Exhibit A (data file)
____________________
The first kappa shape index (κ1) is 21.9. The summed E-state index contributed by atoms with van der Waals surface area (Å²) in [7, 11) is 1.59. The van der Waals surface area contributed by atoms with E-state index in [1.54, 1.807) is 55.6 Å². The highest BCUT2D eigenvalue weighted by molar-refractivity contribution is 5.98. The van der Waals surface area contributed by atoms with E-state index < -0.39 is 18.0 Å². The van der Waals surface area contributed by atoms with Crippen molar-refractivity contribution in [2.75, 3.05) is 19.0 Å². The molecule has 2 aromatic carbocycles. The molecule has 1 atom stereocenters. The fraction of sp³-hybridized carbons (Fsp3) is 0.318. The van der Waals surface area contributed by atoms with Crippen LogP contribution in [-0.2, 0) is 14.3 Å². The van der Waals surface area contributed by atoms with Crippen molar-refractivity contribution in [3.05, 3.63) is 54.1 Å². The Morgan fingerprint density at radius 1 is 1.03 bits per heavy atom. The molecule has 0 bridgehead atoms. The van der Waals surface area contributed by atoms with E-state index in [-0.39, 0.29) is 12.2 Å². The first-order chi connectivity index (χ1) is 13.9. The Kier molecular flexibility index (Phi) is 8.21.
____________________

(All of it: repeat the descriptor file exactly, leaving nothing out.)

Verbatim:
The first kappa shape index (κ1) is 21.9. The summed E-state index contributed by atoms with van der Waals surface area (Å²) in [7, 11) is 1.59. The van der Waals surface area contributed by atoms with E-state index in [1.54, 1.807) is 55.6 Å². The highest BCUT2D eigenvalue weighted by molar-refractivity contribution is 5.98. The van der Waals surface area contributed by atoms with E-state index < -0.39 is 18.0 Å². The van der Waals surface area contributed by atoms with Crippen molar-refractivity contribution in [2.75, 3.05) is 19.0 Å². The molecule has 2 aromatic carbocycles. The molecule has 1 atom stereocenters. The fraction of sp³-hybridized carbons (Fsp3) is 0.318. The van der Waals surface area contributed by atoms with Crippen LogP contribution in [-0.2, 0) is 14.3 Å². The van der Waals surface area contributed by atoms with Crippen molar-refractivity contribution in [3.05, 3.63) is 54.1 Å². The Morgan fingerprint density at radius 1 is 1.03 bits per heavy atom. The molecule has 0 bridgehead atoms. The van der Waals surface area contributed by atoms with E-state index in [-0.39, 0.29) is 12.2 Å². The first-order chi connectivity index (χ1) is 13.9. The Kier molecular flexibility index (Phi) is 8.21.